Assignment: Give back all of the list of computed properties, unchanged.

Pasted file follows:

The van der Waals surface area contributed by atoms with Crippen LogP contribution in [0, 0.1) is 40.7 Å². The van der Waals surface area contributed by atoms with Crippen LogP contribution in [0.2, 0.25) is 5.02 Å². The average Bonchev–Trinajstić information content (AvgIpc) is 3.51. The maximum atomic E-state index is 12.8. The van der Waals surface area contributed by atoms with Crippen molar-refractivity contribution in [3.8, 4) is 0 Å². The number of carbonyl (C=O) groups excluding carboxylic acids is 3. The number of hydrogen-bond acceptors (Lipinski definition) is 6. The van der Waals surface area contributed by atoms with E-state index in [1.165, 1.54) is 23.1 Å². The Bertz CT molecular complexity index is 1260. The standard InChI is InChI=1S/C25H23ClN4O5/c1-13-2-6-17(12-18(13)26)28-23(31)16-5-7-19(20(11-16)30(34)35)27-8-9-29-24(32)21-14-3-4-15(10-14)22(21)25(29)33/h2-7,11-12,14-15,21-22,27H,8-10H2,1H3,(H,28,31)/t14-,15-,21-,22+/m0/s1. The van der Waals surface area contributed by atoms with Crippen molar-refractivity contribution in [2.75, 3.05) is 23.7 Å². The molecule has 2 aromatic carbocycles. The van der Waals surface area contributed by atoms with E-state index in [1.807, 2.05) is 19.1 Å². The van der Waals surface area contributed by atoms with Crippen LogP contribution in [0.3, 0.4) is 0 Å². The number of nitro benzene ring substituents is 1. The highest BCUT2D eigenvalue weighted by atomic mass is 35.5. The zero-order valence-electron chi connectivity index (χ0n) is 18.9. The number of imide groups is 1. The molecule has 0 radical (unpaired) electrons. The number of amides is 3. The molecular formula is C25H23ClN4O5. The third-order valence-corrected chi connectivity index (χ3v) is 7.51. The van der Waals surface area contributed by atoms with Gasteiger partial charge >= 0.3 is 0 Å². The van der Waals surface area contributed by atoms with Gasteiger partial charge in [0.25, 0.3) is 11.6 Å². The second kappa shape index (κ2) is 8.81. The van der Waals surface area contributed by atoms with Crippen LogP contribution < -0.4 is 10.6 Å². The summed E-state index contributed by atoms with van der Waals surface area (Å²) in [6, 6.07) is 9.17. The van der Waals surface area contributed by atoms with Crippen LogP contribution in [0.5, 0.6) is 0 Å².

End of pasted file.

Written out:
The van der Waals surface area contributed by atoms with Crippen LogP contribution in [0, 0.1) is 40.7 Å². The van der Waals surface area contributed by atoms with Crippen LogP contribution in [0.2, 0.25) is 5.02 Å². The average Bonchev–Trinajstić information content (AvgIpc) is 3.51. The maximum atomic E-state index is 12.8. The van der Waals surface area contributed by atoms with Crippen molar-refractivity contribution in [3.8, 4) is 0 Å². The number of carbonyl (C=O) groups excluding carboxylic acids is 3. The number of hydrogen-bond acceptors (Lipinski definition) is 6. The van der Waals surface area contributed by atoms with E-state index in [1.165, 1.54) is 23.1 Å². The Bertz CT molecular complexity index is 1260. The standard InChI is InChI=1S/C25H23ClN4O5/c1-13-2-6-17(12-18(13)26)28-23(31)16-5-7-19(20(11-16)30(34)35)27-8-9-29-24(32)21-14-3-4-15(10-14)22(21)25(29)33/h2-7,11-12,14-15,21-22,27H,8-10H2,1H3,(H,28,31)/t14-,15-,21-,22+/m0/s1. The van der Waals surface area contributed by atoms with Crippen molar-refractivity contribution in [2.75, 3.05) is 23.7 Å². The molecule has 2 aromatic carbocycles. The van der Waals surface area contributed by atoms with E-state index in [1.807, 2.05) is 19.1 Å². The van der Waals surface area contributed by atoms with Crippen LogP contribution in [0.3, 0.4) is 0 Å². The number of nitro benzene ring substituents is 1. The highest BCUT2D eigenvalue weighted by atomic mass is 35.5. The zero-order valence-electron chi connectivity index (χ0n) is 18.9. The number of imide groups is 1. The molecule has 0 radical (unpaired) electrons. The number of amides is 3. The molecular formula is C25H23ClN4O5. The third-order valence-corrected chi connectivity index (χ3v) is 7.51. The van der Waals surface area contributed by atoms with Gasteiger partial charge >= 0.3 is 0 Å². The van der Waals surface area contributed by atoms with Gasteiger partial charge in [0.25, 0.3) is 11.6 Å². The second kappa shape index (κ2) is 8.81. The van der Waals surface area contributed by atoms with Crippen LogP contribution < -0.4 is 10.6 Å². The summed E-state index contributed by atoms with van der Waals surface area (Å²) in [6, 6.07) is 9.17. The van der Waals surface area contributed by atoms with Crippen LogP contribution in [0.5, 0.6) is 0 Å².